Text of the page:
The second way of doing it is a set-in neck joint, or a glued-in neck. This way of doing the neck joint is said to provide more warmth to the tone. Structurally, it usually allows better high fret access and aesthetically, gives a more one-piece look.
This neck joint, however, whilst being almost as easy to do, is harder to repair once glued. To be taken off, the glued neck has to be sanded off at the heel, then heated until the glue gives up.
In this way of doing the joint, the neck shaft doesn't stop at the end of the fretboard but extends in a tenon to give more strength to the joint. The bigger the surface glued, the stronger the joint will be.

The third way, neck through, is a less common fashion, usually found on higher end guitars and basses. In this case, the neck shaft extends through the whole body, and thus becomes the center of the body at the same time. To complete the body shape, other lumber is glued to the sides. This "joint" is the strongest and allows the best high fret access, since you can carve the heel the way you want it., however the neck can't be replaced if broken.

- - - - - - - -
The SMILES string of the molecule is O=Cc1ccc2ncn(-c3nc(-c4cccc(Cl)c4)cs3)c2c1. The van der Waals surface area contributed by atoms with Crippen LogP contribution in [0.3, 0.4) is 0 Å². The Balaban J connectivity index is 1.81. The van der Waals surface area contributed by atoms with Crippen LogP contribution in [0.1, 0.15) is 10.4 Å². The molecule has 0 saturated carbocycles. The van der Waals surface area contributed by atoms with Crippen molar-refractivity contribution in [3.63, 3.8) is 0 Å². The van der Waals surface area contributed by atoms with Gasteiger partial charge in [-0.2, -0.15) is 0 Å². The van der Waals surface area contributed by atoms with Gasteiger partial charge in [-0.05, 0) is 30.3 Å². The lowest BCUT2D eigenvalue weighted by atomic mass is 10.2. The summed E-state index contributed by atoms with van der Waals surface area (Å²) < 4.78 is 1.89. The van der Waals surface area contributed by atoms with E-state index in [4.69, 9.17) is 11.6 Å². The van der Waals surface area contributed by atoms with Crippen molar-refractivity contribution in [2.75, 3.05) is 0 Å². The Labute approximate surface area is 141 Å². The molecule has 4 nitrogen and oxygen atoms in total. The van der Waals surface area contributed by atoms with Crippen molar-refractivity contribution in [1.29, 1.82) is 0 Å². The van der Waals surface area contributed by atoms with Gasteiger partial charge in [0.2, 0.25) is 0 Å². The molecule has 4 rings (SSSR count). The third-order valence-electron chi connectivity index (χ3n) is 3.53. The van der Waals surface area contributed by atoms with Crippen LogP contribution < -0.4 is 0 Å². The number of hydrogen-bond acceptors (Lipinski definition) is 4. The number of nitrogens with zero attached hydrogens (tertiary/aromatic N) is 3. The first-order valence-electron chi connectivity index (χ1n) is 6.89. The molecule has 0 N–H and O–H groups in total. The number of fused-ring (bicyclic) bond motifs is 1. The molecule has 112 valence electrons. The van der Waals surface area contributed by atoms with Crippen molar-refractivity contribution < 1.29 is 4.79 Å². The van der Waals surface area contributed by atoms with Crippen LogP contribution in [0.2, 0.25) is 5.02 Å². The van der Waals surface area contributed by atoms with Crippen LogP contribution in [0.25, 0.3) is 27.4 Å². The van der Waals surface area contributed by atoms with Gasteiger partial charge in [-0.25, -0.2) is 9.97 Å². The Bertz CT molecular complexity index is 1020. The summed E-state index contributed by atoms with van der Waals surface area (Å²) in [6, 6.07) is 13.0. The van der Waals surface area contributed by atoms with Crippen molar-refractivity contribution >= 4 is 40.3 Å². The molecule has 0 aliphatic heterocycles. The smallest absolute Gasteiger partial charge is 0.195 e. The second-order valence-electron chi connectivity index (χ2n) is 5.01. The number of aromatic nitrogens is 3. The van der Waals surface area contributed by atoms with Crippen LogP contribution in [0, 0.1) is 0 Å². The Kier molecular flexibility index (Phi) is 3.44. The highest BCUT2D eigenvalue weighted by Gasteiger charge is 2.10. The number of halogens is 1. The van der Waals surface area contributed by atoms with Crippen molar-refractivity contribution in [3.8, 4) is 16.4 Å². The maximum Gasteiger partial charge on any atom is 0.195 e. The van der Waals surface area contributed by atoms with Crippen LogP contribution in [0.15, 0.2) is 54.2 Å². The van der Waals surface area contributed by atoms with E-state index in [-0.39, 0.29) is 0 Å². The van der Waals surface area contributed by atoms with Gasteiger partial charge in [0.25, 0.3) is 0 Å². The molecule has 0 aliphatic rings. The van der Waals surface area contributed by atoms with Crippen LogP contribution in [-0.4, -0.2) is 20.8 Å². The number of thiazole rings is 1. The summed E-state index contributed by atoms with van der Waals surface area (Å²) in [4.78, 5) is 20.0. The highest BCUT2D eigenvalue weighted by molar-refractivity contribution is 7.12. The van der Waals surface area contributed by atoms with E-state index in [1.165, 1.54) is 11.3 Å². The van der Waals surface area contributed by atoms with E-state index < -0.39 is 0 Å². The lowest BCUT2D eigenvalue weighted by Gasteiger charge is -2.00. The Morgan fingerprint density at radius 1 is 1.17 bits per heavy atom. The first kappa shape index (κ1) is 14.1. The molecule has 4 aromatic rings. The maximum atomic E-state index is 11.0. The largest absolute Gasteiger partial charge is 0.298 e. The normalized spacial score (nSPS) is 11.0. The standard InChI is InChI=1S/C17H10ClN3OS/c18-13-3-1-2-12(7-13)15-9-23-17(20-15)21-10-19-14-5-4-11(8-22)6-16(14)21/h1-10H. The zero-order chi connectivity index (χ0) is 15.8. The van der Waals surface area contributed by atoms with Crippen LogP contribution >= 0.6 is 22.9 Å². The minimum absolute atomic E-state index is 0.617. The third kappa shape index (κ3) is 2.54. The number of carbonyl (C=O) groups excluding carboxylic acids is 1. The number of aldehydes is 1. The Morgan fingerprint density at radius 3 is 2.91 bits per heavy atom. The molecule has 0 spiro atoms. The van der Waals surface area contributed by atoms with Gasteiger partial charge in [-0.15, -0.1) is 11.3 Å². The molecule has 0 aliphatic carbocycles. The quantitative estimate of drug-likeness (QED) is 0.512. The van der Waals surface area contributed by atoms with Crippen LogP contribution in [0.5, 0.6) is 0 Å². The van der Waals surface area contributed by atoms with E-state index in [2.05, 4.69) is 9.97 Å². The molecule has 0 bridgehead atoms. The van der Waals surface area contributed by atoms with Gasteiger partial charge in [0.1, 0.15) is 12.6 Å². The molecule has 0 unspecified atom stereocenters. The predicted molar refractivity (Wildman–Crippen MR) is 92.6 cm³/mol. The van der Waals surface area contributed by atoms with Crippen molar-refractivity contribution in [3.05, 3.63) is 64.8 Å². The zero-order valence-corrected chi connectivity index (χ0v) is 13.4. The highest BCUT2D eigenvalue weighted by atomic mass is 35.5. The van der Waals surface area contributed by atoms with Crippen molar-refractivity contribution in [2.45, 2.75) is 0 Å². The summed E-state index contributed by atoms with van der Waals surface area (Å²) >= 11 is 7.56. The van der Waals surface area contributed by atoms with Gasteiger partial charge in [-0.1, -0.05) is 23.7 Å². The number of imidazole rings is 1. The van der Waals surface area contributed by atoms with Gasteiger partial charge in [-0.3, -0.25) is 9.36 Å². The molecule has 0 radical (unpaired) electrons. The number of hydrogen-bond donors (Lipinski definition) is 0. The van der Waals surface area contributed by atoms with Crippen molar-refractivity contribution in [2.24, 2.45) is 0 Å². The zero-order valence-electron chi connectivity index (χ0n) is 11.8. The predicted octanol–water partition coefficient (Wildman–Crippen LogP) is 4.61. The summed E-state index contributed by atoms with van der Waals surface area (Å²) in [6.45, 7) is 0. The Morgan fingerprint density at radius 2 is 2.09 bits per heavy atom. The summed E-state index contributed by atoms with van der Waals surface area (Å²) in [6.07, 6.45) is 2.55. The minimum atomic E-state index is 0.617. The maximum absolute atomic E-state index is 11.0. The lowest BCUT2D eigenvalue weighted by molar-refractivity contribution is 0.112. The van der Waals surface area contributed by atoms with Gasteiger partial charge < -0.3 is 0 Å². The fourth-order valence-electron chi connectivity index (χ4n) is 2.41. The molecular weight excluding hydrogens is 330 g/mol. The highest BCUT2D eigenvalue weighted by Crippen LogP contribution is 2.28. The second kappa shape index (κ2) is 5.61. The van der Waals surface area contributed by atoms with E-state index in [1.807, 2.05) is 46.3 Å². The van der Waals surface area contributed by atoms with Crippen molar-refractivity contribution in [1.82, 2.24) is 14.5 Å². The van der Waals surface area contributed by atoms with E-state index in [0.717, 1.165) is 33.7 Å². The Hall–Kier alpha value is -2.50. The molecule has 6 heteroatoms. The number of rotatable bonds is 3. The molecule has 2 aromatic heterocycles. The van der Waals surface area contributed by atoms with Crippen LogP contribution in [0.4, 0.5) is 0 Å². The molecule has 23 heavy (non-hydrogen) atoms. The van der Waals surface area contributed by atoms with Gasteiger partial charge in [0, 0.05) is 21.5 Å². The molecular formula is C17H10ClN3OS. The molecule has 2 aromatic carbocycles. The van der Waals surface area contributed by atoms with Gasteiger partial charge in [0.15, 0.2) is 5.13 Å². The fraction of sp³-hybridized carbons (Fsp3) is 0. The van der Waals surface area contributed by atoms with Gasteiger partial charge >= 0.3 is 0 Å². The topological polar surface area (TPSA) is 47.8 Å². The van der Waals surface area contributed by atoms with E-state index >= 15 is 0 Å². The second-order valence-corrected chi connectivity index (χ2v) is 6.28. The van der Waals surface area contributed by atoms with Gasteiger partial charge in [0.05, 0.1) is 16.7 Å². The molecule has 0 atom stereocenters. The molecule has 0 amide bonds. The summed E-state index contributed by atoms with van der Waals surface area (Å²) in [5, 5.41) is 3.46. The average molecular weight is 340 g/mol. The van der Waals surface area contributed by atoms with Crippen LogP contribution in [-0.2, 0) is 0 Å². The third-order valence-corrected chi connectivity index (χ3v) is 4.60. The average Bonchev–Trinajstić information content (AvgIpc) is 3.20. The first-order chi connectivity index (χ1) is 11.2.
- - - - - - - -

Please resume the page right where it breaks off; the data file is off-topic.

1.2: Scale length and bridge placement
Scale length is another you have to choose, just like when you buy a guitar. Choose the scale length you like the best. What important with scale lenght is the fret placement. Using this tool, you can acurately place each frets. Or, more likely if you arfe a first-timer, you can buy premade neck with the frets alreay done or preslotted fretboards, so you won't have to bother with fret position.
To place the bridge on your guitar, you have to place the neck in the neck pocket, just like if it was beeing glued/bolted. Then you measure the distance between the nut and the twelfth fret, and you place the bridge at the same distance from the twelfth fret.

1.3: Routing
Routing is an important part of guitar building. In fact, building an electric guitar is pretty much all about routing. Another important step that might influence your decision is whether to route the top or the back of your body.
Routing the top of the body, Strat style, allows to mount all the electronics on a pickguard, and thus simplify wiring the guitar. It's also easier to route a "swimming pool" pickup cavity (just one big rectangle, covered with the pickguard, instead of little pickup shapes) than routing proper pickup shapes. Also, it's easier to hide a mistake under a pickguard than under a thin pickup ring.

The other way, rear routing, is just like how a traditional Les Paul is routed. The cavity for the pots and switches is done on the back, and the top only features holes for the pots and smaller routes for the pickups. The advantages of this routing type are that if you have a carved top, you can't put a pickguard, or if you have a gorgeous figured top, you don't have to waste any of its marvellous flame or quilt by hiding it under a pickguard.